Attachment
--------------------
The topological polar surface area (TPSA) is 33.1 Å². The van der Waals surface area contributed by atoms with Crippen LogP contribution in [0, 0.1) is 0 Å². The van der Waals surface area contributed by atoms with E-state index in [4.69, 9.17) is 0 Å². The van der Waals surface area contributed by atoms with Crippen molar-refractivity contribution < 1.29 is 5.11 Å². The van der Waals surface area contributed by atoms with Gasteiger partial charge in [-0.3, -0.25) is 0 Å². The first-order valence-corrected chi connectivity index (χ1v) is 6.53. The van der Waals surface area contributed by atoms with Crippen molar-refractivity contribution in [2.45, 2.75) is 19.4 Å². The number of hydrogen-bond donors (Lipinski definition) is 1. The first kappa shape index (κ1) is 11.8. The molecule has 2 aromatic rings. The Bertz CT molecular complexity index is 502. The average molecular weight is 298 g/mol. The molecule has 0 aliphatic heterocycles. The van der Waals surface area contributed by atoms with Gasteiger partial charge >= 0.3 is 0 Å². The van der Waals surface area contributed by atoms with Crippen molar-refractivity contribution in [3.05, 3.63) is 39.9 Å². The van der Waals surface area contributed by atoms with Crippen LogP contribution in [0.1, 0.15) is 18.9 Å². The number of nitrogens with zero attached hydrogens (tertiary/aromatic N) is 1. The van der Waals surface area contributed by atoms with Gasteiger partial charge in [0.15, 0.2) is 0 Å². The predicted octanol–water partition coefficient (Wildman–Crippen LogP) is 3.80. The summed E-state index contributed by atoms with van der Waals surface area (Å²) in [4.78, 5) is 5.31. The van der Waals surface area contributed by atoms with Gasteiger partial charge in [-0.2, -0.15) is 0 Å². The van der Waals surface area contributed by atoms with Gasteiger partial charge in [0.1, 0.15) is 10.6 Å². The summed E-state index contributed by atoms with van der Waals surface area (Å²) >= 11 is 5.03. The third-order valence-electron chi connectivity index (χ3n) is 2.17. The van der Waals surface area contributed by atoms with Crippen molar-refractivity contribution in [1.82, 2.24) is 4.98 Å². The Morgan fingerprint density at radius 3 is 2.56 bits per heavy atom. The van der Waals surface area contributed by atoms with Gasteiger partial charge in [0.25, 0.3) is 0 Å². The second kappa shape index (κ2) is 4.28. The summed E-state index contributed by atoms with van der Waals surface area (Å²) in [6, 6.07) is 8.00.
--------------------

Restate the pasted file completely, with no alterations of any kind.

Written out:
The topological polar surface area (TPSA) is 33.1 Å². The van der Waals surface area contributed by atoms with Crippen LogP contribution in [0, 0.1) is 0 Å². The van der Waals surface area contributed by atoms with E-state index in [4.69, 9.17) is 0 Å². The van der Waals surface area contributed by atoms with Crippen molar-refractivity contribution < 1.29 is 5.11 Å². The van der Waals surface area contributed by atoms with Gasteiger partial charge in [-0.3, -0.25) is 0 Å². The first-order valence-corrected chi connectivity index (χ1v) is 6.53. The van der Waals surface area contributed by atoms with Crippen molar-refractivity contribution in [2.45, 2.75) is 19.4 Å². The number of hydrogen-bond donors (Lipinski definition) is 1. The first kappa shape index (κ1) is 11.8. The molecule has 2 aromatic rings. The Bertz CT molecular complexity index is 502. The average molecular weight is 298 g/mol. The molecule has 0 aliphatic heterocycles. The van der Waals surface area contributed by atoms with Gasteiger partial charge >= 0.3 is 0 Å². The van der Waals surface area contributed by atoms with Crippen molar-refractivity contribution in [3.05, 3.63) is 39.9 Å². The van der Waals surface area contributed by atoms with Crippen LogP contribution in [0.1, 0.15) is 18.9 Å². The number of nitrogens with zero attached hydrogens (tertiary/aromatic N) is 1. The van der Waals surface area contributed by atoms with Gasteiger partial charge in [0.15, 0.2) is 0 Å². The predicted octanol–water partition coefficient (Wildman–Crippen LogP) is 3.80. The summed E-state index contributed by atoms with van der Waals surface area (Å²) in [4.78, 5) is 5.31. The van der Waals surface area contributed by atoms with Gasteiger partial charge in [-0.2, -0.15) is 0 Å². The van der Waals surface area contributed by atoms with Gasteiger partial charge in [0.1, 0.15) is 10.6 Å². The summed E-state index contributed by atoms with van der Waals surface area (Å²) >= 11 is 5.03. The third-order valence-electron chi connectivity index (χ3n) is 2.17. The van der Waals surface area contributed by atoms with Crippen molar-refractivity contribution in [1.82, 2.24) is 4.98 Å². The Morgan fingerprint density at radius 3 is 2.56 bits per heavy atom. The van der Waals surface area contributed by atoms with Gasteiger partial charge in [0.25, 0.3) is 0 Å². The second kappa shape index (κ2) is 4.28. The summed E-state index contributed by atoms with van der Waals surface area (Å²) in [6, 6.07) is 8.00.